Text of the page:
will stoop to mendicancy for a pension they do not need. Pope asks:
"What can ennoble sots or slaves or cowards?
Alas! not all the blood of all the Howards."
And yet a pension can un-noble the chief of all the Howards, and reduce him to ignominious pauperism. The Duke of Norfolk, with an income of two millions of dollars a year, is on the pension-list of England for sixty pounds a year. This pension was granted to his ancestor by the gentle Richard III. Nobody knows why. It may have been for smothering the princes in the Tower. It could not have been for anything very good, because Richard was not in the habit of rewarding virtue; yet for more than four hundred years the Dukes of Norfolk, chiefs of all the Howards, have asked for and received this degrading outdoor relief. We, too, can fall to the same base level by the same process of gravitation, as the following testimony shows:
When the Mexican War Pensions Bill passed, the "honor" of being the first man to claim his dole and get it was given to a prominent and wealthy citizen of Kentucky, who did not need the alms any more than the Duke of Norfolk needed the charity of sixty pounds a year. Yet he took it, and was applauded for his promptness by the press as if he had done a patriotic deed. Such demoralizing power has a pension.
It is true that we have no hereditary pensions yet extending beyond the third and fourth generation, but we have made a fair beginning, and may hope to enjoy that high-caste luxury in gorgeous blossom after it shall be withered and dead in England. The "royal prerogative" is now exercised by Congress, with a profuse liberality exceeding that of kings. Our senators and representatives are creating a pensioned aristocracy out of the consanguineous relics of naval and military officers, official dignitaries, and successful politicians, many of whom had no claim to recognition except that their public lives were laboriously spent in the private service of themselves.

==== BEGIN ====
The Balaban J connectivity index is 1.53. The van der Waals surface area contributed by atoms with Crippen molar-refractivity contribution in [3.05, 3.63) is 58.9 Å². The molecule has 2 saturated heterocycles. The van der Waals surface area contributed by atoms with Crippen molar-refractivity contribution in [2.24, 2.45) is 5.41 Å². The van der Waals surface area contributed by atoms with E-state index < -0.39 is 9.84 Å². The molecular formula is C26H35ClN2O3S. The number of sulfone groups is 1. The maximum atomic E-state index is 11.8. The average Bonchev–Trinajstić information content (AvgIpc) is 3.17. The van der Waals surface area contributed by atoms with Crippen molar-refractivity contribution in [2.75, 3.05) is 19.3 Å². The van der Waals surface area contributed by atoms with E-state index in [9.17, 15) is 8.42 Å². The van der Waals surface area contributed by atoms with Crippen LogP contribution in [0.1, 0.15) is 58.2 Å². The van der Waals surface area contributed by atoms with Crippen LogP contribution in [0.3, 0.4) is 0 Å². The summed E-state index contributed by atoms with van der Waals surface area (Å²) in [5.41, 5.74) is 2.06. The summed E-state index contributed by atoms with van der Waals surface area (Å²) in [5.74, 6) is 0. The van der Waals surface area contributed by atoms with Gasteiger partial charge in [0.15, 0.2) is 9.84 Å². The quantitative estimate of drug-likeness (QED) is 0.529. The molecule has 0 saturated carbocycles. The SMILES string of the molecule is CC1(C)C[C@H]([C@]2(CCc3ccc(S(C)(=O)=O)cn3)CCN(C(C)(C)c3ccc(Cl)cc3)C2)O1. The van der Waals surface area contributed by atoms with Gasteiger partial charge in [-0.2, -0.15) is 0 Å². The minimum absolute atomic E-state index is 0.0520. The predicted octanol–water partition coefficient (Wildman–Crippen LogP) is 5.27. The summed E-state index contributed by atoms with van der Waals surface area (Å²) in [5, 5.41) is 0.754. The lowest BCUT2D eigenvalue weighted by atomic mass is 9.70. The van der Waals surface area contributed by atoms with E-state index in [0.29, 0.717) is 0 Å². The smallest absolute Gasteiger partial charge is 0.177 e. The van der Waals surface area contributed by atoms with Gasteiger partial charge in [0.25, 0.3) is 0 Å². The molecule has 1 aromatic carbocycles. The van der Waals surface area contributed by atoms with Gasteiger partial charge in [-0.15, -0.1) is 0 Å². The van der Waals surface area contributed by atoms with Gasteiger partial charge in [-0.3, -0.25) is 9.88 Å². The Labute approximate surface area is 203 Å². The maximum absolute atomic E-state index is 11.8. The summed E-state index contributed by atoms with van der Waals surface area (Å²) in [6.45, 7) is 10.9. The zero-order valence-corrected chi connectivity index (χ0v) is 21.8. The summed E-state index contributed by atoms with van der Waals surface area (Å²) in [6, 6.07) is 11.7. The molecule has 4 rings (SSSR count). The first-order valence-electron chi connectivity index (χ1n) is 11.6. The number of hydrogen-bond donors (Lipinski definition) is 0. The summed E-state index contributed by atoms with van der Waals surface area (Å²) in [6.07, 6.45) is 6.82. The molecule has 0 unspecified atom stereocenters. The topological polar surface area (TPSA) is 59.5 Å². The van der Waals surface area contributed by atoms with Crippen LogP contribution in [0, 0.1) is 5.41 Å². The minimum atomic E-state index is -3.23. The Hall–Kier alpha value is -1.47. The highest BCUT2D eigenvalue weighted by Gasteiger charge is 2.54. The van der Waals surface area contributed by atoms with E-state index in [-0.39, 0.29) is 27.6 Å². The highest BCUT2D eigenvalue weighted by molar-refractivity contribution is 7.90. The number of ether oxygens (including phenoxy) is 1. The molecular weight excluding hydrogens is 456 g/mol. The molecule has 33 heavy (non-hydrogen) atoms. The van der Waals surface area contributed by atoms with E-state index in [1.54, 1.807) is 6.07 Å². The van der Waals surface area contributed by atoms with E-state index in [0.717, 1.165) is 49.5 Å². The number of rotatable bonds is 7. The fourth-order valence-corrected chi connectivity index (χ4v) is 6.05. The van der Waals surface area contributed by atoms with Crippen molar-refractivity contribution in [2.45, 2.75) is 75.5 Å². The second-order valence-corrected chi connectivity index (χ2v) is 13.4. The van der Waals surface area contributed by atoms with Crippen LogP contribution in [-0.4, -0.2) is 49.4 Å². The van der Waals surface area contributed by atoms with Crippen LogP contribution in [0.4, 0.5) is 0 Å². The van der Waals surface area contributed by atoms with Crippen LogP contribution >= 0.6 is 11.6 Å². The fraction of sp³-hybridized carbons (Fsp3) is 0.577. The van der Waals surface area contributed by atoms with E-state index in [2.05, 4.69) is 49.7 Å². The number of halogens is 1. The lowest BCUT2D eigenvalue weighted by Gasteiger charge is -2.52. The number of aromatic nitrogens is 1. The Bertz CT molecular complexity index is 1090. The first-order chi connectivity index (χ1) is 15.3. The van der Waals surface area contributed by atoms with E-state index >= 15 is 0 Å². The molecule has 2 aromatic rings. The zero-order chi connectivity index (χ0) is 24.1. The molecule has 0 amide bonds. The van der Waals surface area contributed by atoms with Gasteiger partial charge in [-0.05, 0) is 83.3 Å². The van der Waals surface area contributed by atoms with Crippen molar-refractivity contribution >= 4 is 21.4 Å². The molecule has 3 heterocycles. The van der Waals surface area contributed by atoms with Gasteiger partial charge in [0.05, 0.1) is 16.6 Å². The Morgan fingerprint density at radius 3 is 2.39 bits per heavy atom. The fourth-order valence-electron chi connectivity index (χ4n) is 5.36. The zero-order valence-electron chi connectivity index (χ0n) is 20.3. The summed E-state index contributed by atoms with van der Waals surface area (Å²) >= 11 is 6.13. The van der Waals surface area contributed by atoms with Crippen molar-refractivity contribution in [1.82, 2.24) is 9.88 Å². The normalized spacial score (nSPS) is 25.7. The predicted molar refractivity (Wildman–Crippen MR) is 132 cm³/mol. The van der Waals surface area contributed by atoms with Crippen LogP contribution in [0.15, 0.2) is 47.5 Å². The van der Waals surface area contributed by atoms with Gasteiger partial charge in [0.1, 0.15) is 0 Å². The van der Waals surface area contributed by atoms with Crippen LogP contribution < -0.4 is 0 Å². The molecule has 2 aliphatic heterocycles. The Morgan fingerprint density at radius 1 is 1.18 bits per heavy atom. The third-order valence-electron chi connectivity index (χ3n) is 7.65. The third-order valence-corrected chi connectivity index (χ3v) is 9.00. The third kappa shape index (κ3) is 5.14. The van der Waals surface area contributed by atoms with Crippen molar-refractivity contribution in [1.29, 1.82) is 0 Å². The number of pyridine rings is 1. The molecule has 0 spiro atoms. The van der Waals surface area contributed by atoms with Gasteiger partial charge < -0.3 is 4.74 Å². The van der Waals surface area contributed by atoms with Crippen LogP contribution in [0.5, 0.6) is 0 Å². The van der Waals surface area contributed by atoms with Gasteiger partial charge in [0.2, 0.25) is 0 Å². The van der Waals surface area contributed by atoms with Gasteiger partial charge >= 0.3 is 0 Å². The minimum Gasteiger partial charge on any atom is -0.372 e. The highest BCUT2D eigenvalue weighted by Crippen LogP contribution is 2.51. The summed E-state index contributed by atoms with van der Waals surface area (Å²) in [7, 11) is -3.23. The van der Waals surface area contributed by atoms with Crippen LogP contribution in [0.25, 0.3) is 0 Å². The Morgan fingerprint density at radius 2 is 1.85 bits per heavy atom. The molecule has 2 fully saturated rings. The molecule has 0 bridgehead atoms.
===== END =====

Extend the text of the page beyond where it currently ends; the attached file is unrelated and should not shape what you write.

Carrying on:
The "retired system" is a high-toned pension scheme, available only to those who have taken the superior degrees in the order. This is borrowed from the "half-pay" and "retiring" system of England, where it had a logical and consistent reason for existence, under the social law which decreed that no man should earn an honest living by his own exertions after he had once held the "king's commission." No such law prevails in this country, and the practice founded on it is an exotic ill adapted to the climate of a republic. We have now on the "retired list" of the army one general, four major-generals, twenty-six brigadier-generals, eighty-five colonels, and three hundred and fifty-nine officers of lower grade. The navy can make a like showing, and the civil